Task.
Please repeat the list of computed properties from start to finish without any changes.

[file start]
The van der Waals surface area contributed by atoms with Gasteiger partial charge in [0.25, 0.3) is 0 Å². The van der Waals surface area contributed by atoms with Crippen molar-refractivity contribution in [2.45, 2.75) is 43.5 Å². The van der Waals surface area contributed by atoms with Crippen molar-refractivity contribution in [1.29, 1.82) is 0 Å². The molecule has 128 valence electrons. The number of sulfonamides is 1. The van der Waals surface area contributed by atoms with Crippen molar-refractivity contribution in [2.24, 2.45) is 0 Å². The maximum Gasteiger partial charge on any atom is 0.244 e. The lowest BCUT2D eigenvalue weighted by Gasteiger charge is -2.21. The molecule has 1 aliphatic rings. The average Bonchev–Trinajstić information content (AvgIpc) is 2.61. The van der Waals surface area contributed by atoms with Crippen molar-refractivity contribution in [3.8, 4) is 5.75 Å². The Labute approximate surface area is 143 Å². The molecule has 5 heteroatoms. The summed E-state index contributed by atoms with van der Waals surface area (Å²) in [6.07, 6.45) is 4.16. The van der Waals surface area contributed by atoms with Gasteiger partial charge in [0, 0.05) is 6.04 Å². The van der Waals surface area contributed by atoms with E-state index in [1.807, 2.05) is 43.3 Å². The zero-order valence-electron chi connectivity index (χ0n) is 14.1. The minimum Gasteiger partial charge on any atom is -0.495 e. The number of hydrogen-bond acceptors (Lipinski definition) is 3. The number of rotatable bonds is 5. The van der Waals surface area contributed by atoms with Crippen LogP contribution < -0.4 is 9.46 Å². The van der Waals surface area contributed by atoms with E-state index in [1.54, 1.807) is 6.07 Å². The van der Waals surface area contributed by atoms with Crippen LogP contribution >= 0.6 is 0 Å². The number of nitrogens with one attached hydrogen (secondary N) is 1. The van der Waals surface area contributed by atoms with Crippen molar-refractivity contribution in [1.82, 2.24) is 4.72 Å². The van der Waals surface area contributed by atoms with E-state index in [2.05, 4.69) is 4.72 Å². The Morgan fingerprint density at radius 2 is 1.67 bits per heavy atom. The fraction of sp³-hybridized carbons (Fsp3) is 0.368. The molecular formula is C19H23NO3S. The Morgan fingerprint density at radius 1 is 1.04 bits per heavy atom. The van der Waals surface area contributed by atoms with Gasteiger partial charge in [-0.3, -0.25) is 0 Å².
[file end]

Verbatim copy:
The van der Waals surface area contributed by atoms with Gasteiger partial charge in [0.25, 0.3) is 0 Å². The van der Waals surface area contributed by atoms with Crippen molar-refractivity contribution in [2.45, 2.75) is 43.5 Å². The van der Waals surface area contributed by atoms with Crippen molar-refractivity contribution in [1.29, 1.82) is 0 Å². The molecule has 128 valence electrons. The number of sulfonamides is 1. The van der Waals surface area contributed by atoms with Crippen molar-refractivity contribution in [2.24, 2.45) is 0 Å². The maximum Gasteiger partial charge on any atom is 0.244 e. The lowest BCUT2D eigenvalue weighted by Gasteiger charge is -2.21. The molecule has 1 aliphatic rings. The average Bonchev–Trinajstić information content (AvgIpc) is 2.61. The van der Waals surface area contributed by atoms with Crippen molar-refractivity contribution in [3.8, 4) is 5.75 Å². The Labute approximate surface area is 143 Å². The molecule has 5 heteroatoms. The summed E-state index contributed by atoms with van der Waals surface area (Å²) in [6.07, 6.45) is 4.16. The van der Waals surface area contributed by atoms with Gasteiger partial charge in [0, 0.05) is 6.04 Å². The van der Waals surface area contributed by atoms with E-state index in [1.807, 2.05) is 43.3 Å². The zero-order valence-electron chi connectivity index (χ0n) is 14.1. The minimum Gasteiger partial charge on any atom is -0.495 e. The number of hydrogen-bond acceptors (Lipinski definition) is 3. The number of rotatable bonds is 5. The van der Waals surface area contributed by atoms with Crippen LogP contribution < -0.4 is 9.46 Å². The van der Waals surface area contributed by atoms with E-state index in [1.54, 1.807) is 6.07 Å². The van der Waals surface area contributed by atoms with Crippen LogP contribution >= 0.6 is 0 Å². The number of nitrogens with one attached hydrogen (secondary N) is 1. The van der Waals surface area contributed by atoms with Crippen molar-refractivity contribution in [1.82, 2.24) is 4.72 Å². The van der Waals surface area contributed by atoms with E-state index in [2.05, 4.69) is 4.72 Å². The Morgan fingerprint density at radius 2 is 1.67 bits per heavy atom. The fraction of sp³-hybridized carbons (Fsp3) is 0.368. The molecular formula is C19H23NO3S. The Morgan fingerprint density at radius 1 is 1.04 bits per heavy atom. The van der Waals surface area contributed by atoms with Gasteiger partial charge in [-0.3, -0.25) is 0 Å².